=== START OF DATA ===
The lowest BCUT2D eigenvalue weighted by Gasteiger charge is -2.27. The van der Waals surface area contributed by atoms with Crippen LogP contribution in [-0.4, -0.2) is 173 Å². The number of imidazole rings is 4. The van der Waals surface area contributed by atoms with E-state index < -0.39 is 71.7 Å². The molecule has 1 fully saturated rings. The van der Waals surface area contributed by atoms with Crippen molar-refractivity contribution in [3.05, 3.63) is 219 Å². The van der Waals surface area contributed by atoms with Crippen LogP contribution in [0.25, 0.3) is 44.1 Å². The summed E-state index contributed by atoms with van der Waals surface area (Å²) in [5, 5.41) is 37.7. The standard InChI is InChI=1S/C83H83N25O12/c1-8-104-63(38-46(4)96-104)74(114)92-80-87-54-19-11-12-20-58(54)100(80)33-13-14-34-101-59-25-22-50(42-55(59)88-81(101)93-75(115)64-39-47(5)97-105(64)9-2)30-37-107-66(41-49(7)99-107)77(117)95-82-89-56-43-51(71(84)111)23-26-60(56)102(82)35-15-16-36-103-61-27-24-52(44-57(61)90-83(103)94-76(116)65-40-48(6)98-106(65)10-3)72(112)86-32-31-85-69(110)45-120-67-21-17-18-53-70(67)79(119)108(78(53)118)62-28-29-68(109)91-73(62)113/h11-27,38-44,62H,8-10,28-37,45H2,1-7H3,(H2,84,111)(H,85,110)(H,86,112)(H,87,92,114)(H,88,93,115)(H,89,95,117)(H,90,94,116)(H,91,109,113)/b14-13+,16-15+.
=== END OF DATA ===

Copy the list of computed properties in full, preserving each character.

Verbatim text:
The lowest BCUT2D eigenvalue weighted by Gasteiger charge is -2.27. The van der Waals surface area contributed by atoms with Crippen LogP contribution in [-0.4, -0.2) is 173 Å². The number of imidazole rings is 4. The van der Waals surface area contributed by atoms with E-state index < -0.39 is 71.7 Å². The molecule has 1 fully saturated rings. The van der Waals surface area contributed by atoms with Crippen molar-refractivity contribution in [3.05, 3.63) is 219 Å². The van der Waals surface area contributed by atoms with Crippen LogP contribution in [0.25, 0.3) is 44.1 Å². The summed E-state index contributed by atoms with van der Waals surface area (Å²) in [5, 5.41) is 37.7. The standard InChI is InChI=1S/C83H83N25O12/c1-8-104-63(38-46(4)96-104)74(114)92-80-87-54-19-11-12-20-58(54)100(80)33-13-14-34-101-59-25-22-50(42-55(59)88-81(101)93-75(115)64-39-47(5)97-105(64)9-2)30-37-107-66(41-49(7)99-107)77(117)95-82-89-56-43-51(71(84)111)23-26-60(56)102(82)35-15-16-36-103-61-27-24-52(44-57(61)90-83(103)94-76(116)65-40-48(6)98-106(65)10-3)72(112)86-32-31-85-69(110)45-120-67-21-17-18-53-70(67)79(119)108(78(53)118)62-28-29-68(109)91-73(62)113/h11-27,38-44,62H,8-10,28-37,45H2,1-7H3,(H2,84,111)(H,85,110)(H,86,112)(H,87,92,114)(H,88,93,115)(H,89,95,117)(H,90,94,116)(H,91,109,113)/b14-13+,16-15+.